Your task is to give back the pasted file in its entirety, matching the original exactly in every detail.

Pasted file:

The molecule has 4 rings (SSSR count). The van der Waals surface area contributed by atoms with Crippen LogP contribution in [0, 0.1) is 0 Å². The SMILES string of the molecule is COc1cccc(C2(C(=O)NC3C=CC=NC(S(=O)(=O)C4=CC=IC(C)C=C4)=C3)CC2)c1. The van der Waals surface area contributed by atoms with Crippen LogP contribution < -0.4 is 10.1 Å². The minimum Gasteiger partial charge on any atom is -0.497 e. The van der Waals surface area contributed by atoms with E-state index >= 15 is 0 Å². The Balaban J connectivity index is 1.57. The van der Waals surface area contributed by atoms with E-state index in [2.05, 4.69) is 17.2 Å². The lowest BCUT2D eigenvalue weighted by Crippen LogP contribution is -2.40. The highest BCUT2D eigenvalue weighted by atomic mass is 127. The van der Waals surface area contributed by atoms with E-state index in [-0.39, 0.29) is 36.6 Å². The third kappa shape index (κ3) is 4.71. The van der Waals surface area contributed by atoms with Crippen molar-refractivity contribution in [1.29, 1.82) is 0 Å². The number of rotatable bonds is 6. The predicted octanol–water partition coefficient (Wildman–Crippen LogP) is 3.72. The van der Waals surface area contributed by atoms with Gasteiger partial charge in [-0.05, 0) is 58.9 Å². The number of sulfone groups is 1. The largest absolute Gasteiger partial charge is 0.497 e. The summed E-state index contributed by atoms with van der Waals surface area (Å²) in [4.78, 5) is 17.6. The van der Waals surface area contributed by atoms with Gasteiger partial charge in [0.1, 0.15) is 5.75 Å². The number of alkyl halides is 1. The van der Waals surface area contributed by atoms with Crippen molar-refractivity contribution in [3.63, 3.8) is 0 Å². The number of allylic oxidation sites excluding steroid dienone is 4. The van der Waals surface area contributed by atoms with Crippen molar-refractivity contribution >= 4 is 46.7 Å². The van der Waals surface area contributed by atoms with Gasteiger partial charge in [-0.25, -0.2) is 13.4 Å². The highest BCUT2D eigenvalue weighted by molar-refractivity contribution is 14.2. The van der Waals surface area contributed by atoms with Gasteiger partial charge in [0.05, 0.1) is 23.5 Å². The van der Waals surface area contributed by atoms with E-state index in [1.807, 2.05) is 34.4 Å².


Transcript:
The molecule has 4 rings (SSSR count). The van der Waals surface area contributed by atoms with Crippen LogP contribution in [0, 0.1) is 0 Å². The SMILES string of the molecule is COc1cccc(C2(C(=O)NC3C=CC=NC(S(=O)(=O)C4=CC=IC(C)C=C4)=C3)CC2)c1. The van der Waals surface area contributed by atoms with Crippen LogP contribution < -0.4 is 10.1 Å². The minimum Gasteiger partial charge on any atom is -0.497 e. The van der Waals surface area contributed by atoms with E-state index >= 15 is 0 Å². The Balaban J connectivity index is 1.57. The van der Waals surface area contributed by atoms with E-state index in [2.05, 4.69) is 17.2 Å². The lowest BCUT2D eigenvalue weighted by Crippen LogP contribution is -2.40. The highest BCUT2D eigenvalue weighted by atomic mass is 127. The van der Waals surface area contributed by atoms with E-state index in [-0.39, 0.29) is 36.6 Å². The third kappa shape index (κ3) is 4.71. The van der Waals surface area contributed by atoms with Crippen molar-refractivity contribution in [1.29, 1.82) is 0 Å². The number of rotatable bonds is 6. The predicted octanol–water partition coefficient (Wildman–Crippen LogP) is 3.72. The van der Waals surface area contributed by atoms with Gasteiger partial charge in [-0.05, 0) is 58.9 Å². The number of sulfone groups is 1. The largest absolute Gasteiger partial charge is 0.497 e. The summed E-state index contributed by atoms with van der Waals surface area (Å²) in [4.78, 5) is 17.6. The van der Waals surface area contributed by atoms with Gasteiger partial charge in [0.1, 0.15) is 5.75 Å². The number of alkyl halides is 1. The van der Waals surface area contributed by atoms with Crippen molar-refractivity contribution in [3.63, 3.8) is 0 Å². The number of allylic oxidation sites excluding steroid dienone is 4. The van der Waals surface area contributed by atoms with Crippen molar-refractivity contribution >= 4 is 46.7 Å². The van der Waals surface area contributed by atoms with Gasteiger partial charge in [-0.25, -0.2) is 13.4 Å². The highest BCUT2D eigenvalue weighted by molar-refractivity contribution is 14.2. The van der Waals surface area contributed by atoms with Gasteiger partial charge in [0.05, 0.1) is 23.5 Å². The van der Waals surface area contributed by atoms with E-state index in [1.807, 2.05) is 34.4 Å².